AJR: Can you tell me about your production cycle? Do you find it hard to get musicians and directors to write, or do they end up pitching new content pretty frequently?
Azerrad: It’s kind of a perfect storm when an assignment happens because you have to find an artist who is willing to write, has the time to write and sees something that they’re interested in writing about. … And that’s the thing about The Talkhouse — we rarely actually assign a piece. We don’t say, “Hey, you write about this,” because they’re not professional writers. They can’t be expected to write about anything we throw at them, so the idea is for them to write about stuff they’re passionate about. One of the byproducts of that is that it makes the site an index of what musicians or filmmakers are actually interested in, as opposed to what the industry is hyping at the public. … Musicians are great bellwethers for what’s new and cool, and everyone wants to know what’s new and cool.
It’s a lot of work…We run something six days out of seven days of the week…
AJR: Do you think that sometime down the road The Talkhouse will be a one-stop shop for film, books, TV — any sort of artistic medium that could be evaluated by people within the industry?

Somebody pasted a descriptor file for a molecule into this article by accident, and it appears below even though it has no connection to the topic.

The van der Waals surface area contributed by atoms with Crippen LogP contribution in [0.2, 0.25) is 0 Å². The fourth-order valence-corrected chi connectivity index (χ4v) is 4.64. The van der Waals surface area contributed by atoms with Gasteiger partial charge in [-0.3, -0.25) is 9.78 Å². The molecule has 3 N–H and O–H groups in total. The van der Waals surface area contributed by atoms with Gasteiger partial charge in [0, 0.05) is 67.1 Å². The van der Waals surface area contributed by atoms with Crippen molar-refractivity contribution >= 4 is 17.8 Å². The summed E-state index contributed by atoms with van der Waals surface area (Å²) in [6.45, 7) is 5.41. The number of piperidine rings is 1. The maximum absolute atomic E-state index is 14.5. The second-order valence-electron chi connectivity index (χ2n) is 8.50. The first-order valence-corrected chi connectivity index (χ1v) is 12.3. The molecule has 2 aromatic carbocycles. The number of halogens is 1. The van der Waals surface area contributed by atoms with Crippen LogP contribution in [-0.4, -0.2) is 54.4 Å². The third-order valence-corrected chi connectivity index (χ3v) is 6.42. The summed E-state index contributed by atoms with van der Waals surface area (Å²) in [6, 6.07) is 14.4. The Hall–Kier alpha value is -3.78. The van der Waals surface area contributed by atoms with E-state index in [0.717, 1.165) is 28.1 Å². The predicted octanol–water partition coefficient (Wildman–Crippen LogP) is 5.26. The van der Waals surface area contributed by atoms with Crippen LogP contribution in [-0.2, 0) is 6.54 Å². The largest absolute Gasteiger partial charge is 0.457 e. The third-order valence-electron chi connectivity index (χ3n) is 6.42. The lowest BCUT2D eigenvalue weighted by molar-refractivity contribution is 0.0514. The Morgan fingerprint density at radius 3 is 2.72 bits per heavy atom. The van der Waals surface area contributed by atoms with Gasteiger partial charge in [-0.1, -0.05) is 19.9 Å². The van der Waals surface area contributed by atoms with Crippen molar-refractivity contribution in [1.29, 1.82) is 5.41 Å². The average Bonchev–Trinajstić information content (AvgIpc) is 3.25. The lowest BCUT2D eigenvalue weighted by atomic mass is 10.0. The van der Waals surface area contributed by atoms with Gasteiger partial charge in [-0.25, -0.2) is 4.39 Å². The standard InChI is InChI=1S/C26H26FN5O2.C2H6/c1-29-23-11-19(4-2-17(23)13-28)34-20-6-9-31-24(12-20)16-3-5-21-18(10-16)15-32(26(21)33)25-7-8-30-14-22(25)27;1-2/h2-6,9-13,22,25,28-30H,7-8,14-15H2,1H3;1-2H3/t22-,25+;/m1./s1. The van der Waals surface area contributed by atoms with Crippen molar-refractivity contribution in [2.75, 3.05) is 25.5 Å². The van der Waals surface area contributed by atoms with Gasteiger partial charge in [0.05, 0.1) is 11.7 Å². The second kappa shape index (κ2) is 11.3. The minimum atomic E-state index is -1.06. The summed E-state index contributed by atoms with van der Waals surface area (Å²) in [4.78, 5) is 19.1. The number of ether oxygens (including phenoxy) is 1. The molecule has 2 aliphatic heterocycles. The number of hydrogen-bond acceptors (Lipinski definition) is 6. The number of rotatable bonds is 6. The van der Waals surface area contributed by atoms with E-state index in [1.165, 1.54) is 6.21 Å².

Wheeler: That’s the idea. For me personally, I really enjoy reading about art written by other artists who have had the experience of creating something and dedicating part of their life to creating something. I think that perspective is invaluable. I think we just want to continue to build our brand as a place where people go to look for that, for really insightful pieces about art by other artists.
AJR: In this environment where art critics and writers are competing for clicks against every blogger and social media user who has the ability to voice their opinion, how do you think they can innovate in the coming years to find new perspectives and create must-read content?
Azerrad: I think these previous few years may have been a weird transitional time where everyone was just throwing tons of content onto the web with not much depth or originality to it. Maybe the audience is starting to have caught onto the fact that there is actually really strong content out there, and you just have to find it. That content will breed incredible loyalty and excitement. We have unique content, and it’s really well thought-out and, dare I say, well-edited. I think eventually quality will win out.